I agree with you to a certain extent about White Rock, and I guess that's because of the compositions. Still, 1977 is my favourite Wakeman year, because I really love his contributions to Going For The One and Criminal Record... and also to White Rock, because of an element which I can't really describe well. Maybe it has to do with the modernisation of his keyboards. That could be so. It's hard for me to found it. Still, there's something else in his keyboard playing in that year. Something glorious? Like being on the top of the world? Well, I've reached the limits of explanation  . Can't get it from sujective to inter-subjective, let alone objective. I rest my case  , if I use this expression correctly .

 

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Direct Link To This Post Posted: July 21 2005 at 09:26

At last I had the chance of being original:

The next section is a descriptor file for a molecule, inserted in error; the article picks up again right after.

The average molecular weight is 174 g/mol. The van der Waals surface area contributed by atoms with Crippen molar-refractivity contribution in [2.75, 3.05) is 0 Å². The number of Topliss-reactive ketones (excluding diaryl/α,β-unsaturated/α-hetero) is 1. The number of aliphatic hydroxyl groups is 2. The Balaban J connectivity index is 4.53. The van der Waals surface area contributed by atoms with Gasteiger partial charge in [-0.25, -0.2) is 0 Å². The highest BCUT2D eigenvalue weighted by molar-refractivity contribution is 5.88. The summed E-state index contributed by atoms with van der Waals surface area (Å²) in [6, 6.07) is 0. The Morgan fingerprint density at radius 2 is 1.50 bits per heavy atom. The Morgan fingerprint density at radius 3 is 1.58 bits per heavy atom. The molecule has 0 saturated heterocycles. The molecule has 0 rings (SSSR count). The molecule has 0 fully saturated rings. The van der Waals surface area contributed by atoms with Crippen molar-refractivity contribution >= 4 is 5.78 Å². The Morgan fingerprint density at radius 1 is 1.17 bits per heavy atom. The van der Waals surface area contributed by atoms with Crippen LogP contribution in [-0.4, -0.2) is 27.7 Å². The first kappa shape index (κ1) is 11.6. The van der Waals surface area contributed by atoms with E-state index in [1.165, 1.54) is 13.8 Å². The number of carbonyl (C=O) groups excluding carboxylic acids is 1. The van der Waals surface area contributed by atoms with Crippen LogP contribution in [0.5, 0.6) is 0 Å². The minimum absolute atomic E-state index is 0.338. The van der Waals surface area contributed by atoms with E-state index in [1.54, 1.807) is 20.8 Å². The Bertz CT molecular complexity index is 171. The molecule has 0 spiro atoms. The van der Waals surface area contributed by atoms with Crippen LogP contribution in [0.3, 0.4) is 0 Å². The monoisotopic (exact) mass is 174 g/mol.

Vangelis

1971-1973 (preparation date): 666

and

1975: Heaven and Hell

Listen to Turkish psych/prog; you won't regret:
Baris Manco,Erkin Koray,Cem Karaca,Mogollar,3 Hürel,Selda,Edip Akbayram,Fikret Kizilok,Ersen (and Dadaslar) (but stick with the '70's, and 'early 80's!)
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Direct Link To This Post Posted: July 21 2005 at 08:52

I'd say Steve Howe peaked in 1974 on Relayer.  He's said that it's his favorite album, as did White.

Wakeman '72

Anderson - too tough to call, he was pretty much perfect for 7 years straight.

Squire - I'd say '77, but that's just because, with the GftO studio sessions video, you can actually see how much he's bringing to the table when you can hear his vocals singled out instead of masked by Anderson.

I'll agree with video vertigo on the Rush members, except Moving Pictures was 1981.

Dream Theater - 1999 

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Direct Link To This Post Posted: July 21 2005 at 00:34

Rush: 1976-1981 (78*)

Yes: 1971-1974 (72*)

Genesis: 1972-1974 (73*)

Tull: 1971-1972 (72*)

Kansas: 1976-1977 (76*)

Pink Floyd: 1973-1977 (73*)

Dream Theater: 1992-1995... then 1999 (99*)

 

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Direct Link To This Post Posted: July 21 2005 at 00:12

Moogtron III wrote:

Quote For me: Rick Wakeman in 1977, in the Mountain Studios.